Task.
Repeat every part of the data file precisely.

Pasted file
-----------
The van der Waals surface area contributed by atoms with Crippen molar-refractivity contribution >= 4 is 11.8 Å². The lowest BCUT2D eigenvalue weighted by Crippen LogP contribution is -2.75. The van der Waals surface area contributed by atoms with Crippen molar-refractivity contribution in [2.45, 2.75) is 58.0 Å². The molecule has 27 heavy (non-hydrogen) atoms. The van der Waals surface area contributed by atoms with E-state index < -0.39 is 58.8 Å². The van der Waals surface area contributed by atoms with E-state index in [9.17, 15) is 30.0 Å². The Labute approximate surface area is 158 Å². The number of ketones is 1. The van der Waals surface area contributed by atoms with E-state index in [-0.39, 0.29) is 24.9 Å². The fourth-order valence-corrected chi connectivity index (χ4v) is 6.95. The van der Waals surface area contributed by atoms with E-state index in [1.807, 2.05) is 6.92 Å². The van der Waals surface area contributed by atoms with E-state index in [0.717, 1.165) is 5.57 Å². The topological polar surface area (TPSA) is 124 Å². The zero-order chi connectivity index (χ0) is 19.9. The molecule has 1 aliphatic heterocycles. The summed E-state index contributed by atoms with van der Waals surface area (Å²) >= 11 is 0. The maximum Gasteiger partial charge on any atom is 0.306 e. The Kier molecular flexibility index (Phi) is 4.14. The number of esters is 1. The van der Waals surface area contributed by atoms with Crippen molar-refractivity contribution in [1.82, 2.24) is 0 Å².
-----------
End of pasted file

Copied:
The van der Waals surface area contributed by atoms with Crippen molar-refractivity contribution >= 4 is 11.8 Å². The lowest BCUT2D eigenvalue weighted by Crippen LogP contribution is -2.75. The van der Waals surface area contributed by atoms with Crippen molar-refractivity contribution in [2.45, 2.75) is 58.0 Å². The molecule has 27 heavy (non-hydrogen) atoms. The van der Waals surface area contributed by atoms with E-state index < -0.39 is 58.8 Å². The van der Waals surface area contributed by atoms with E-state index in [9.17, 15) is 30.0 Å². The Labute approximate surface area is 158 Å². The number of ketones is 1. The van der Waals surface area contributed by atoms with E-state index in [-0.39, 0.29) is 24.9 Å². The fourth-order valence-corrected chi connectivity index (χ4v) is 6.95. The van der Waals surface area contributed by atoms with E-state index in [1.807, 2.05) is 6.92 Å². The van der Waals surface area contributed by atoms with E-state index in [0.717, 1.165) is 5.57 Å². The topological polar surface area (TPSA) is 124 Å². The zero-order chi connectivity index (χ0) is 19.9. The molecule has 1 aliphatic heterocycles. The summed E-state index contributed by atoms with van der Waals surface area (Å²) >= 11 is 0. The maximum Gasteiger partial charge on any atom is 0.306 e. The Kier molecular flexibility index (Phi) is 4.14. The number of esters is 1. The van der Waals surface area contributed by atoms with Crippen molar-refractivity contribution in [1.82, 2.24) is 0 Å².